halesworth

A history of Halesworth, Suffolk, UK, through the ages.

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Volume 2



church

19th Century Restorations 

A scheme for restoring the Church of St. Mary was proposed in 1858 with a Mr Jeckell mentioned as the architect on the tender. The work was undertaken by Francis and Francis of London, who in 1868 added the South outer Aisle and rebuilt the South Porch. They also installed a benching scheme.

The North outer Aisle had been built in 1822 and this was demolished and the North and Outer North Aisles were rebuilt in 1869, with the former Lady Chapel of the Argentein Family being rebuilt and enlarged. In 1889 the Nave and Chancel were re-roofed and the Clerestory windows renewed. A new chancel arch was erected to replace the original one of the Decorated period, and the interior of the Nave was restored all at a cost of 2,000.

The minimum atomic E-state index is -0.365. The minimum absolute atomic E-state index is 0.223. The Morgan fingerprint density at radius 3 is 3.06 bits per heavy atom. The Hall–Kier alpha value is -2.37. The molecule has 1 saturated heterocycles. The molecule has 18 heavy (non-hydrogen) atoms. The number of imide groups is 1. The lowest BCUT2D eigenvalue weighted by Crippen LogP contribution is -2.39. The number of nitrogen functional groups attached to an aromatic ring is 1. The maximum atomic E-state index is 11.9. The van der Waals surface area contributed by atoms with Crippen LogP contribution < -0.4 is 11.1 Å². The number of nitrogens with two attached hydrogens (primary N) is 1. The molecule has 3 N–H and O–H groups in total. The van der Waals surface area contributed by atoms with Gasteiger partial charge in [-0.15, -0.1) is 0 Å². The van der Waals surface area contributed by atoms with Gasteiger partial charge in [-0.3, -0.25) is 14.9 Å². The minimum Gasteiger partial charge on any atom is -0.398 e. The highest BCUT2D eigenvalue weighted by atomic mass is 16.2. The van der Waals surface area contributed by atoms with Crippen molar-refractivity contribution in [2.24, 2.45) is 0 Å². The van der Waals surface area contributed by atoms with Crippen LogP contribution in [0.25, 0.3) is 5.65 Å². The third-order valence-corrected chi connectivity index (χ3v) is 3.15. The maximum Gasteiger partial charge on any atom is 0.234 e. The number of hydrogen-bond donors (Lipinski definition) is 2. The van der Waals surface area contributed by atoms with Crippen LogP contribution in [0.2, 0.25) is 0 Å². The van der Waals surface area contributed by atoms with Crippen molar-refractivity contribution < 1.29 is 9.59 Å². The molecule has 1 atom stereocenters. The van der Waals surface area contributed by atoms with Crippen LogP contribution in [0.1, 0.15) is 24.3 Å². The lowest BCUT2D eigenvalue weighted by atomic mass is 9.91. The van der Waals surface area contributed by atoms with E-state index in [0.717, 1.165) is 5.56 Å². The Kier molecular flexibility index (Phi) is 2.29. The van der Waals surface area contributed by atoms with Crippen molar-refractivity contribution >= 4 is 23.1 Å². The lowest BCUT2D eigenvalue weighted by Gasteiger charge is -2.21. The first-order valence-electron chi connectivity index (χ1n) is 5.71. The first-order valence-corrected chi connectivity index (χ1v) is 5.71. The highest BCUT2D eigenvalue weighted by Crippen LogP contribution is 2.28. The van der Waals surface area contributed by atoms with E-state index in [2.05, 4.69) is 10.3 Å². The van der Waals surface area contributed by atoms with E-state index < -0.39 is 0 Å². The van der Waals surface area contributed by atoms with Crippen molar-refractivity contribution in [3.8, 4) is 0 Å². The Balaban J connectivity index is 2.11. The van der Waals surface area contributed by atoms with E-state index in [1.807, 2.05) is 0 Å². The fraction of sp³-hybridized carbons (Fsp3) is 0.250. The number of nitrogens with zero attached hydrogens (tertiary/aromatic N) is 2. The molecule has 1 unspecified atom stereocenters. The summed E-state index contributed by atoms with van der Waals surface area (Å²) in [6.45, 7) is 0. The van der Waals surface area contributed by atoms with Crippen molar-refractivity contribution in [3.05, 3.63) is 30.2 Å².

Finally the galleries came down and so opened up the view through the double aisles, adding extra light into the Nave, and at the same time an organ was erected at a cost of 500 in place of the one formerly in the West Gallery which had already been removed to a position north of the Chancel. A choir organ was presented by Mrs Percy Warwick in 1894. Although the original East Window of the South Chapel of Decorated period tracery was retained, the five-light Perpendicular Chancel East Window was renewed.

The St. Loye or St. Louis Chapel was furnished in memory of James and Fanny Parry in 1920, and refurnished as the Lady Chapel in 1977. The former Lady Chapel, which was built by the Argentein Family is now the Choir Vestry,  and the North Transept Chantry Chapel, which was dissolved at the Reformation, now forms part of the North Aisle with the pillars each side showing by the flat face where a stone partition wall had formerly stood.

church



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